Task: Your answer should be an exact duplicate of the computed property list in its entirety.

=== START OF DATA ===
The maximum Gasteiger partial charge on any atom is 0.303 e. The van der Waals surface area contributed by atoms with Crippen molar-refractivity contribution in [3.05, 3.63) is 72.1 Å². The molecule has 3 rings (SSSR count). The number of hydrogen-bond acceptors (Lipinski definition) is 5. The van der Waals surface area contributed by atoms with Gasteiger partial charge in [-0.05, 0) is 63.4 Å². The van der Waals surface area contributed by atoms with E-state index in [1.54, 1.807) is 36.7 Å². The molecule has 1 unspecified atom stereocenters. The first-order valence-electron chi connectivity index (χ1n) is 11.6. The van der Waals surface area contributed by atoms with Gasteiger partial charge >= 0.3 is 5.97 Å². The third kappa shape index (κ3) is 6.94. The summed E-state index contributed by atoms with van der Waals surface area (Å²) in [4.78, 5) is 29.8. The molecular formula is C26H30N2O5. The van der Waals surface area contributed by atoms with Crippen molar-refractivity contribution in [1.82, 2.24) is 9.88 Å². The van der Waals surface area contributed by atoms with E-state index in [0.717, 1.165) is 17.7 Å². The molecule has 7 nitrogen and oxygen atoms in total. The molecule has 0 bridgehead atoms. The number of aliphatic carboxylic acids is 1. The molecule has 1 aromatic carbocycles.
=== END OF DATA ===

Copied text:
The maximum Gasteiger partial charge on any atom is 0.303 e. The van der Waals surface area contributed by atoms with Crippen molar-refractivity contribution in [3.05, 3.63) is 72.1 Å². The molecule has 3 rings (SSSR count). The number of hydrogen-bond acceptors (Lipinski definition) is 5. The van der Waals surface area contributed by atoms with Gasteiger partial charge in [-0.05, 0) is 63.4 Å². The van der Waals surface area contributed by atoms with E-state index in [1.54, 1.807) is 36.7 Å². The molecule has 1 unspecified atom stereocenters. The first-order valence-electron chi connectivity index (χ1n) is 11.6. The van der Waals surface area contributed by atoms with Gasteiger partial charge >= 0.3 is 5.97 Å². The third kappa shape index (κ3) is 6.94. The summed E-state index contributed by atoms with van der Waals surface area (Å²) in [4.78, 5) is 29.8. The molecular formula is C26H30N2O5. The van der Waals surface area contributed by atoms with Crippen molar-refractivity contribution in [1.82, 2.24) is 9.88 Å². The van der Waals surface area contributed by atoms with E-state index in [0.717, 1.165) is 17.7 Å². The molecule has 7 nitrogen and oxygen atoms in total. The molecule has 0 bridgehead atoms. The number of aliphatic carboxylic acids is 1. The molecule has 1 aromatic carbocycles.